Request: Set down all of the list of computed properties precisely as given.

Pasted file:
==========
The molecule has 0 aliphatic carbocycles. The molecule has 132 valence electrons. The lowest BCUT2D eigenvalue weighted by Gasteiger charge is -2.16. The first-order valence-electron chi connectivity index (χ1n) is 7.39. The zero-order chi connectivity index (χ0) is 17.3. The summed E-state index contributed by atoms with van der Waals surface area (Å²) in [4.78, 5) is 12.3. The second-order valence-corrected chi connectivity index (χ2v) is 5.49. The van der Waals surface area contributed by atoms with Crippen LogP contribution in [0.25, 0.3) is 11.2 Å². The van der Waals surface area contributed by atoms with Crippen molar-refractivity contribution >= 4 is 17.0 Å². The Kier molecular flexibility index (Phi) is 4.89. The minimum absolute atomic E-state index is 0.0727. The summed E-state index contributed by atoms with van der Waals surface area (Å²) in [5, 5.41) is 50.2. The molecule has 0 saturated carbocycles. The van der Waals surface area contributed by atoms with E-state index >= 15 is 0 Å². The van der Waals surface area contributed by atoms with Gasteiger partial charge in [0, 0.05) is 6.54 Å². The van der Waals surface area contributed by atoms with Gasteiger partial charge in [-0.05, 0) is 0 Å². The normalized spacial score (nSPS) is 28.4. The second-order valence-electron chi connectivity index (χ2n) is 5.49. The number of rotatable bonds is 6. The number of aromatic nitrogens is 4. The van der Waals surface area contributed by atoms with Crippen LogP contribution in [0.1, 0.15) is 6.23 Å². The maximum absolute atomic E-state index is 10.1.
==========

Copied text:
The molecule has 0 aliphatic carbocycles. The molecule has 132 valence electrons. The lowest BCUT2D eigenvalue weighted by Gasteiger charge is -2.16. The first-order valence-electron chi connectivity index (χ1n) is 7.39. The zero-order chi connectivity index (χ0) is 17.3. The summed E-state index contributed by atoms with van der Waals surface area (Å²) in [4.78, 5) is 12.3. The second-order valence-corrected chi connectivity index (χ2v) is 5.49. The van der Waals surface area contributed by atoms with Crippen LogP contribution in [0.25, 0.3) is 11.2 Å². The van der Waals surface area contributed by atoms with Crippen molar-refractivity contribution >= 4 is 17.0 Å². The Kier molecular flexibility index (Phi) is 4.89. The minimum absolute atomic E-state index is 0.0727. The summed E-state index contributed by atoms with van der Waals surface area (Å²) in [5, 5.41) is 50.2. The molecule has 0 saturated carbocycles. The van der Waals surface area contributed by atoms with E-state index >= 15 is 0 Å². The van der Waals surface area contributed by atoms with Gasteiger partial charge in [0, 0.05) is 6.54 Å². The van der Waals surface area contributed by atoms with Gasteiger partial charge in [-0.05, 0) is 0 Å². The normalized spacial score (nSPS) is 28.4. The second-order valence-electron chi connectivity index (χ2n) is 5.49. The number of rotatable bonds is 6. The number of aromatic nitrogens is 4. The van der Waals surface area contributed by atoms with Crippen LogP contribution in [0.1, 0.15) is 6.23 Å². The maximum absolute atomic E-state index is 10.1.